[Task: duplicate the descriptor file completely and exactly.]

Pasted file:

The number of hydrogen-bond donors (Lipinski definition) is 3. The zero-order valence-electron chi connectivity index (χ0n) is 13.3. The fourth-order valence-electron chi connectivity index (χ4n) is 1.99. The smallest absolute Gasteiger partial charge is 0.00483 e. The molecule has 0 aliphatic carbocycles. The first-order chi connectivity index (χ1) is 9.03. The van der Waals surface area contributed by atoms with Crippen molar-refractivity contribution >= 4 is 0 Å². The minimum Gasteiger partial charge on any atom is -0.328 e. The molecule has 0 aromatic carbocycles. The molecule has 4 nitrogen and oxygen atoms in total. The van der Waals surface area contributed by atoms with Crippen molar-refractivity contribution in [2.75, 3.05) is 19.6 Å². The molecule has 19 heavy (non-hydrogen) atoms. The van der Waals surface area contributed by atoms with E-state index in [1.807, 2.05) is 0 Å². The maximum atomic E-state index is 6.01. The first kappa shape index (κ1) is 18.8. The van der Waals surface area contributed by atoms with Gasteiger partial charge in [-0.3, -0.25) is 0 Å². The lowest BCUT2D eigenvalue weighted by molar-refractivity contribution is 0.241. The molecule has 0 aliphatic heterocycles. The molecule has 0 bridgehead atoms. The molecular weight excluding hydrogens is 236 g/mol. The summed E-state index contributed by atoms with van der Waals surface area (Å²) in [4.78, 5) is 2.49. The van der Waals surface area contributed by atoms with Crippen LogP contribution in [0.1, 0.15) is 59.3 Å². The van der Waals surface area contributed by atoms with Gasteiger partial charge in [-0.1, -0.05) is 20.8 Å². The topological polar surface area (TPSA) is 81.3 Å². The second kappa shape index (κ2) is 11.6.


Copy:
The number of hydrogen-bond donors (Lipinski definition) is 3. The zero-order valence-electron chi connectivity index (χ0n) is 13.3. The fourth-order valence-electron chi connectivity index (χ4n) is 1.99. The smallest absolute Gasteiger partial charge is 0.00483 e. The molecule has 0 aliphatic carbocycles. The first-order chi connectivity index (χ1) is 9.03. The van der Waals surface area contributed by atoms with Crippen molar-refractivity contribution >= 4 is 0 Å². The minimum Gasteiger partial charge on any atom is -0.328 e. The molecule has 0 aromatic carbocycles. The molecule has 4 nitrogen and oxygen atoms in total. The van der Waals surface area contributed by atoms with Crippen molar-refractivity contribution in [2.75, 3.05) is 19.6 Å². The molecule has 19 heavy (non-hydrogen) atoms. The van der Waals surface area contributed by atoms with E-state index in [1.807, 2.05) is 0 Å². The maximum atomic E-state index is 6.01. The first kappa shape index (κ1) is 18.8. The van der Waals surface area contributed by atoms with Gasteiger partial charge in [-0.3, -0.25) is 0 Å². The lowest BCUT2D eigenvalue weighted by molar-refractivity contribution is 0.241. The molecule has 0 aliphatic heterocycles. The molecule has 0 bridgehead atoms. The molecular weight excluding hydrogens is 236 g/mol. The summed E-state index contributed by atoms with van der Waals surface area (Å²) in [4.78, 5) is 2.49. The van der Waals surface area contributed by atoms with Crippen LogP contribution in [0.1, 0.15) is 59.3 Å². The van der Waals surface area contributed by atoms with Gasteiger partial charge in [-0.1, -0.05) is 20.8 Å². The topological polar surface area (TPSA) is 81.3 Å². The second kappa shape index (κ2) is 11.6.